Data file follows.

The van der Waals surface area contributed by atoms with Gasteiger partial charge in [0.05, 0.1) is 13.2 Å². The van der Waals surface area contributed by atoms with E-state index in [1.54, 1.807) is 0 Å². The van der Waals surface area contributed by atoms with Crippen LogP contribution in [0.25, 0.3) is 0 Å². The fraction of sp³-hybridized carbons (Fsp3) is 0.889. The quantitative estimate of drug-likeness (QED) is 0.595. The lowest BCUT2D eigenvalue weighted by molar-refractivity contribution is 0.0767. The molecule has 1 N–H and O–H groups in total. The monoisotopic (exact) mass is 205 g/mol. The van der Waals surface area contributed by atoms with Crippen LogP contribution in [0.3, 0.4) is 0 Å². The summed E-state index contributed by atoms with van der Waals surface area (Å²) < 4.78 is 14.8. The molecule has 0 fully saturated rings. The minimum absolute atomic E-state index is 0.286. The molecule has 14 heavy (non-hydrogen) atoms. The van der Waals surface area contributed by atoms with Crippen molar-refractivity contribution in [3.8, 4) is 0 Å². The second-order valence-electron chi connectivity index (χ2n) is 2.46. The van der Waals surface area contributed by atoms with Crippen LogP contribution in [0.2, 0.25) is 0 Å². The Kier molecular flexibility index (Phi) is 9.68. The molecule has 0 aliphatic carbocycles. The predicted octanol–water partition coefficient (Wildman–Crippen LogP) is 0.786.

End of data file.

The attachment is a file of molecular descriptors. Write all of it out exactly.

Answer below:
The van der Waals surface area contributed by atoms with Gasteiger partial charge in [0.05, 0.1) is 13.2 Å². The van der Waals surface area contributed by atoms with E-state index in [1.54, 1.807) is 0 Å². The van der Waals surface area contributed by atoms with Crippen LogP contribution in [0.25, 0.3) is 0 Å². The fraction of sp³-hybridized carbons (Fsp3) is 0.889. The quantitative estimate of drug-likeness (QED) is 0.595. The lowest BCUT2D eigenvalue weighted by molar-refractivity contribution is 0.0767. The molecule has 1 N–H and O–H groups in total. The monoisotopic (exact) mass is 205 g/mol. The van der Waals surface area contributed by atoms with Crippen LogP contribution in [0.3, 0.4) is 0 Å². The summed E-state index contributed by atoms with van der Waals surface area (Å²) < 4.78 is 14.8. The molecule has 0 fully saturated rings. The minimum absolute atomic E-state index is 0.286. The molecule has 14 heavy (non-hydrogen) atoms. The van der Waals surface area contributed by atoms with Crippen molar-refractivity contribution in [3.8, 4) is 0 Å². The second-order valence-electron chi connectivity index (χ2n) is 2.46. The van der Waals surface area contributed by atoms with Crippen LogP contribution in [0.2, 0.25) is 0 Å². The Kier molecular flexibility index (Phi) is 9.68. The molecule has 0 aliphatic carbocycles. The predicted octanol–water partition coefficient (Wildman–Crippen LogP) is 0.786.